Sisk v. Superintendent

Filing 20

OPINION AND ORDER DENYING 19 AMENDED PETITION for Writ of Habeas Corpus filed by George Edward Sisk. Signed by Judge Rudy Lozano on 4/5/17. (Copy mailed to pro se party).(cer)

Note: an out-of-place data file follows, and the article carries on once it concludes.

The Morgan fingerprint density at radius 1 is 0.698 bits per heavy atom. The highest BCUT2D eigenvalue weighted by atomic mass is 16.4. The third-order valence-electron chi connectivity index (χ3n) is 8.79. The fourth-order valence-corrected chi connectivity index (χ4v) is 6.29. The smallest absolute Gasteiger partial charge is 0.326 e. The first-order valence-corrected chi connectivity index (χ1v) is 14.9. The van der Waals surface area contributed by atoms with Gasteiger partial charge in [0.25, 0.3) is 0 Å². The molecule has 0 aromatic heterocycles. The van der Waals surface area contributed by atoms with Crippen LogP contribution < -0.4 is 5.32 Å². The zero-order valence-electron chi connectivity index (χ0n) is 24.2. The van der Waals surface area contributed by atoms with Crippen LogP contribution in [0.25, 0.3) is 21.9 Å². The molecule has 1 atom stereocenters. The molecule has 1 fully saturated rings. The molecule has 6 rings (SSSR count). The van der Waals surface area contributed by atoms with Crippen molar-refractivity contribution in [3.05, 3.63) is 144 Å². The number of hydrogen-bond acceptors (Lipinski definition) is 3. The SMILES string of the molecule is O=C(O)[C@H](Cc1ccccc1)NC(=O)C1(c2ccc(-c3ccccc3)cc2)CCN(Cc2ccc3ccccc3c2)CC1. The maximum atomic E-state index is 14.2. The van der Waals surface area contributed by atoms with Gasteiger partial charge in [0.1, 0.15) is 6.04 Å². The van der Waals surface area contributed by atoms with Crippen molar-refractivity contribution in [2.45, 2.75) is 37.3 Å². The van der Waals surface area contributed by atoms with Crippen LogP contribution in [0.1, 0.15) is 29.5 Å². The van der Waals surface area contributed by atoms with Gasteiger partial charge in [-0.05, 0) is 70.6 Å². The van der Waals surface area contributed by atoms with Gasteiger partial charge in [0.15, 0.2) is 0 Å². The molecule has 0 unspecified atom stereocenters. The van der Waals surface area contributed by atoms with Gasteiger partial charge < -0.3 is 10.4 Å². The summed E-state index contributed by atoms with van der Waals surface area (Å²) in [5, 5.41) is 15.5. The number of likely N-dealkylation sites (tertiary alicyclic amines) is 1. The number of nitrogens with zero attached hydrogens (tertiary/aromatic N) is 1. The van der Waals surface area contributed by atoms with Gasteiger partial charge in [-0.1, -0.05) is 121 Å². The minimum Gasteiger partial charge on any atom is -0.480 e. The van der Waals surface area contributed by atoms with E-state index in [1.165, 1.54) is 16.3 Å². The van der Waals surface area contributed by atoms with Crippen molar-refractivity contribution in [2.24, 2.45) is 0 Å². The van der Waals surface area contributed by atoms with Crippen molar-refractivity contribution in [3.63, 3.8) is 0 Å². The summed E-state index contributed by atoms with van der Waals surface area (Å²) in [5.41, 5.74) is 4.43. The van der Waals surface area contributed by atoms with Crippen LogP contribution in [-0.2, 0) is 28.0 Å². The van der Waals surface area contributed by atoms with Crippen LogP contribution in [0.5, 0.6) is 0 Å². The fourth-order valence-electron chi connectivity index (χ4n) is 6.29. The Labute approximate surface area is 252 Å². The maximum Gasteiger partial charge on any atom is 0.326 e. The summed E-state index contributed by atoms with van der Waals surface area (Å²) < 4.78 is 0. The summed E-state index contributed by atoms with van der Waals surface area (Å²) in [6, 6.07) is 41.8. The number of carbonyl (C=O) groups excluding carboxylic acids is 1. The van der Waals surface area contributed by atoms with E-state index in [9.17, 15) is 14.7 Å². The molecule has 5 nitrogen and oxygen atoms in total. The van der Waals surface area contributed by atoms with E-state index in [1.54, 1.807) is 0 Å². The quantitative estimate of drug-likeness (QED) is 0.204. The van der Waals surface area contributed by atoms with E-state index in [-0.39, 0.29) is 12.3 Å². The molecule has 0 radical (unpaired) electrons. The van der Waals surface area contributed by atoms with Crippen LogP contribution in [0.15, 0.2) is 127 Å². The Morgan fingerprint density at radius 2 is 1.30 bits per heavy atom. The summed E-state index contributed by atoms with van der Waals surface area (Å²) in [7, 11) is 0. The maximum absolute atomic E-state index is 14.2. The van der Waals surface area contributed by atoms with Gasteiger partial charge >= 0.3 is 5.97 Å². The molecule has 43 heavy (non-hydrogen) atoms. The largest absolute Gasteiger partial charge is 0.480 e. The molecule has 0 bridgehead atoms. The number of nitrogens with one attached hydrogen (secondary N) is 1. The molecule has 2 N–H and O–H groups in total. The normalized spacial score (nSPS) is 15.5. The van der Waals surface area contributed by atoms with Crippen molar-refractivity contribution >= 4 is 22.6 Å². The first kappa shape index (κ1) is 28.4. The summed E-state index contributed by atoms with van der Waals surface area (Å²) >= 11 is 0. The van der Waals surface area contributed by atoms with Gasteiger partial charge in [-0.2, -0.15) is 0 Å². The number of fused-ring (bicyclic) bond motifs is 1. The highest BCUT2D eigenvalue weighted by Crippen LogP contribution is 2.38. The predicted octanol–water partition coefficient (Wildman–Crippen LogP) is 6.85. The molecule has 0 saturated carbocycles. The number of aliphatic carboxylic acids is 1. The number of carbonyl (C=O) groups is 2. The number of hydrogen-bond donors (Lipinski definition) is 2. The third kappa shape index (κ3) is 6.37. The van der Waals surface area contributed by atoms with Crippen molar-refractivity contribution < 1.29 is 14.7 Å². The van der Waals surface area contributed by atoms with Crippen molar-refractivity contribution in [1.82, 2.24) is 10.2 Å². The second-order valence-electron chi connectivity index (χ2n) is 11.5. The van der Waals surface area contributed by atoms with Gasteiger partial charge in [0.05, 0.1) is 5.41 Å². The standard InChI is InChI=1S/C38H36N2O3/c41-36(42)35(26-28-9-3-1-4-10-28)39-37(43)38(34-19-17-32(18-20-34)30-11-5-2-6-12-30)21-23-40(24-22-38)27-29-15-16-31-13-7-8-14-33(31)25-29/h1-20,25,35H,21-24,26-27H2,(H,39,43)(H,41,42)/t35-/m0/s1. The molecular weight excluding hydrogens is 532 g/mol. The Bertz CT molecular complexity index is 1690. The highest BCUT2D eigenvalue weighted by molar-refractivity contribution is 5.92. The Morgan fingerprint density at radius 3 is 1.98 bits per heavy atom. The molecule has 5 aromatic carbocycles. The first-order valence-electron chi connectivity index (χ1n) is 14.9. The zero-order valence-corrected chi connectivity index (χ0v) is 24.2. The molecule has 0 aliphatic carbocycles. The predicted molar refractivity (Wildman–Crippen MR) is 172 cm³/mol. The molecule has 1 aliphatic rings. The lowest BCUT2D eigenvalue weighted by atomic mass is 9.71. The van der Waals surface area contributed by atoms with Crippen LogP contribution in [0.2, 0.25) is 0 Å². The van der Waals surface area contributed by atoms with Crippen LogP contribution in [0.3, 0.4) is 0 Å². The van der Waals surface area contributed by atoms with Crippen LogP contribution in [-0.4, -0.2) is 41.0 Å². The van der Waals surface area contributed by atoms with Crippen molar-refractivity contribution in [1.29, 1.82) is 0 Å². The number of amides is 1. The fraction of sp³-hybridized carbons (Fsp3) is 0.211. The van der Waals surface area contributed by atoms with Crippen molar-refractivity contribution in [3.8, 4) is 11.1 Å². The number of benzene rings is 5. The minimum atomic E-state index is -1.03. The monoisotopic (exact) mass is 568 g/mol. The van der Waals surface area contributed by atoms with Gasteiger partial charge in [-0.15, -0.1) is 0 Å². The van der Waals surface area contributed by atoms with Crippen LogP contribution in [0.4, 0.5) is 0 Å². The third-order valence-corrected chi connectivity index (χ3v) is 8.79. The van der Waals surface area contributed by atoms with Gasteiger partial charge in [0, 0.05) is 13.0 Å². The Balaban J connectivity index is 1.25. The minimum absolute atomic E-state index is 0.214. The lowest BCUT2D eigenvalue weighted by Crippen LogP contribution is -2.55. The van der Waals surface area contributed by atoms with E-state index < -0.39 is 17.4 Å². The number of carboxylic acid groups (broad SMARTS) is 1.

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UNITED STATES DISTRICT COURT NORTHERN DISTRICT OF INDIANA SOUTH BEND DIVISION GEORGE EDWARD SISK, Petitioner, vs. SUPERINTENDENT, Respondent. ) ) ) ) ) ) ) ) ) CAUSE NO. 3:16-CV-661 RL OPINION AND ORDER George Edward Sisk, a pro se prisoner, is challenging the prison disciplinary hearing that was held at the Indiana State Prison on June 23, 2016, under case number ISP 16-06-203 where the Disciplinary Hearing Body (“DHB”) found him guilty of Possession or Use of a Controlled Substance in violation of B-202 and sanctioned him with the loss of 60 days earned credit time. When prisoners lose earned disciplinary hearing, they are time credits in a prison entitled to certain protections under the Due Process Clause: (1) advance written notice of the charges; (2) an opportunity to be heard before an impartial decision maker; (3) an opportunity to call witnesses and present documentary evidence in defense when consistent with institutional safety and correctional goals; and (4) a written statement by a fact finder of evidence relied on and the reasons for the disciplinary action. Wolff v. McDonnell, 418 U.S. 539, 563 (1974). -1- To satisfy due process, there must also be “some evidence” to support the hearing officer’s decision. Superintendent, Mass. Corr. Inst. v. Hill, 472 U.S. 445, 455 (1985). Upon review of the record, Sisk received advance written notice of the charges. (DE #1-1 at 3.) He also had an opportunity to be heard (Id. at 4), and an opportunity to call witnesses and present evidence (Id. at 3). In addition, he was provided a written statement (Id. at 4) by a fact-finder that was supported by some evidence; Sisk pled guilty to the offense. Nevertheless, Sisk argues that despite having pled guilty, the finding of guilt should be overturned because after the hearing, he was sanctioned with a loss of visitation privileges, placed in segregation and required to take a follow-up drug screening. However, claims regarding these sanctions do not support habeas relief. Federal habeas corpus relief is only available to challenge the duration of Sisk’s custody. Disciplinary segregation and loss of privileges affect the “severity” rather than the “duration” of custody. Montgomery v. Anderson, 262 F.3d 641, 643 (7th Cir. 2001). Thus, this claim provides not basis for granting habeas relief. Sisk also complains that the Indiana Department of Correction policies and state laws were not followed in handing down the sanctions. However, even if internal rules or policies or even state law was violated, this would not entitle Sisk to federal habeas relief. Estelle v. McGuire, 502 U.S. 62, 67-68 (1991) -2- (habeas relief is only available for a violation of the U.S. Constitution or other federal laws); Hester v. McBride, 966 F. Supp. 765, 775 (N.D. Ind. 1997) (violation of prison policy in disciplinary proceeding could not support grant of habeas relief, since federal habeas court “does not sit to correct any errors of state law”). Sisk also complains that the hearing officer did not check his mental consideration of heath mental code, health but Wolff status as does part not of require prison disciplinary hearings. Wolff “represents a balance of interests that should not be further adjusted in favor of prisoners.” White v. Ind. Parole Bd., 266 F.3d 759, 768 (7th Cir. 2001). And, as a final matter, there is nothing in the record to establish that Sisk’s mental health issues played any role in this incident nor did it violate Sisk’s due process associated with the hearing. Thus, this claim does not provide a basis for granting habeas relief either. Not only is there sufficient evidence to find Sisk guilty of the charged offense, but there has been no showing that he was deprived any due process along the way. Based on the record, there is sufficient evidence to find Sisk guilty of use or possession of a controlled substance, a Class B offense 202, and Sisk has not made a showing that his due process rights have been violated. -3- For the foregoing reasons, the amended habeas corpus petition (DE #19) is DENIED pursuant to Habeas Corpus Rule 4. DATED: April 5, 2017 /s/ RUDY LOZANO, Judge United States District Court -4-

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